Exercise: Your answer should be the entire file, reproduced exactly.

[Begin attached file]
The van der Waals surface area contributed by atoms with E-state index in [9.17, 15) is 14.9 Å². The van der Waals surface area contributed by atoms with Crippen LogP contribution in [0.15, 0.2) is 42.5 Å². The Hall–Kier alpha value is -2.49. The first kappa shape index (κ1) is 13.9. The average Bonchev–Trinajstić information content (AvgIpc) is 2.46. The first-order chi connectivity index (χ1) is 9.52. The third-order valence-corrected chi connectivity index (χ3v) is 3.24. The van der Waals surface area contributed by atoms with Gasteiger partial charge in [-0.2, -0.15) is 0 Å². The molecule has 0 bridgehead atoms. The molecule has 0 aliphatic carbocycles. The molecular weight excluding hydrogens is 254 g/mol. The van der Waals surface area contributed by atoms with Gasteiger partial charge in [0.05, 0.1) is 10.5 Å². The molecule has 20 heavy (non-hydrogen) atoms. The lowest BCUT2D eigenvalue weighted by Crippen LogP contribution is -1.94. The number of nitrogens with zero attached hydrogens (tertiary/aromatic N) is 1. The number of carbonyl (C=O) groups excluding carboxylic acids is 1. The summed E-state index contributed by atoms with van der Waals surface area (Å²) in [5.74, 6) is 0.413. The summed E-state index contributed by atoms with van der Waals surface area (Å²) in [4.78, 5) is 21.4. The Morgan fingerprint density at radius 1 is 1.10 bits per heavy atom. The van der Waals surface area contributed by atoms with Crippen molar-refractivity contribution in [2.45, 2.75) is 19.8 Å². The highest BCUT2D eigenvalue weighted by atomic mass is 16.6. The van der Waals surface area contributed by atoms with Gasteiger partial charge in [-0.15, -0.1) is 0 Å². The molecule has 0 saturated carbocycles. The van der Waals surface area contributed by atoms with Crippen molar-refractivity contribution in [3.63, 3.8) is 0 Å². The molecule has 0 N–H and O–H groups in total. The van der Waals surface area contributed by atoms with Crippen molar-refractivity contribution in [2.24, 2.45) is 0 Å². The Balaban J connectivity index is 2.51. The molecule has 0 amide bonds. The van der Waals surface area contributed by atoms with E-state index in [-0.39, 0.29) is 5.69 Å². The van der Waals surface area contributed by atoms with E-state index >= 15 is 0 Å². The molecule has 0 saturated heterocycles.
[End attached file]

The van der Waals surface area contributed by atoms with E-state index in [9.17, 15) is 14.9 Å². The van der Waals surface area contributed by atoms with Crippen LogP contribution in [0.15, 0.2) is 42.5 Å². The Hall–Kier alpha value is -2.49. The first kappa shape index (κ1) is 13.9. The average Bonchev–Trinajstić information content (AvgIpc) is 2.46. The first-order chi connectivity index (χ1) is 9.52. The third-order valence-corrected chi connectivity index (χ3v) is 3.24. The van der Waals surface area contributed by atoms with Gasteiger partial charge in [-0.2, -0.15) is 0 Å². The molecule has 0 bridgehead atoms. The molecule has 0 aliphatic carbocycles. The molecular weight excluding hydrogens is 254 g/mol. The van der Waals surface area contributed by atoms with Gasteiger partial charge in [0.05, 0.1) is 10.5 Å². The molecule has 20 heavy (non-hydrogen) atoms. The lowest BCUT2D eigenvalue weighted by Crippen LogP contribution is -1.94. The number of nitrogens with zero attached hydrogens (tertiary/aromatic N) is 1. The number of carbonyl (C=O) groups excluding carboxylic acids is 1. The summed E-state index contributed by atoms with van der Waals surface area (Å²) in [5.74, 6) is 0.413. The summed E-state index contributed by atoms with van der Waals surface area (Å²) in [4.78, 5) is 21.4. The Morgan fingerprint density at radius 1 is 1.10 bits per heavy atom. The van der Waals surface area contributed by atoms with Crippen molar-refractivity contribution in [2.45, 2.75) is 19.8 Å². The highest BCUT2D eigenvalue weighted by atomic mass is 16.6. The van der Waals surface area contributed by atoms with Gasteiger partial charge in [-0.15, -0.1) is 0 Å². The molecule has 0 saturated carbocycles. The van der Waals surface area contributed by atoms with Crippen molar-refractivity contribution in [3.63, 3.8) is 0 Å². The molecule has 0 N–H and O–H groups in total. The van der Waals surface area contributed by atoms with Crippen molar-refractivity contribution in [2.24, 2.45) is 0 Å². The Balaban J connectivity index is 2.51. The molecule has 0 amide bonds. The van der Waals surface area contributed by atoms with E-state index in [-0.39, 0.29) is 5.69 Å². The van der Waals surface area contributed by atoms with E-state index >= 15 is 0 Å². The molecule has 0 saturated heterocycles.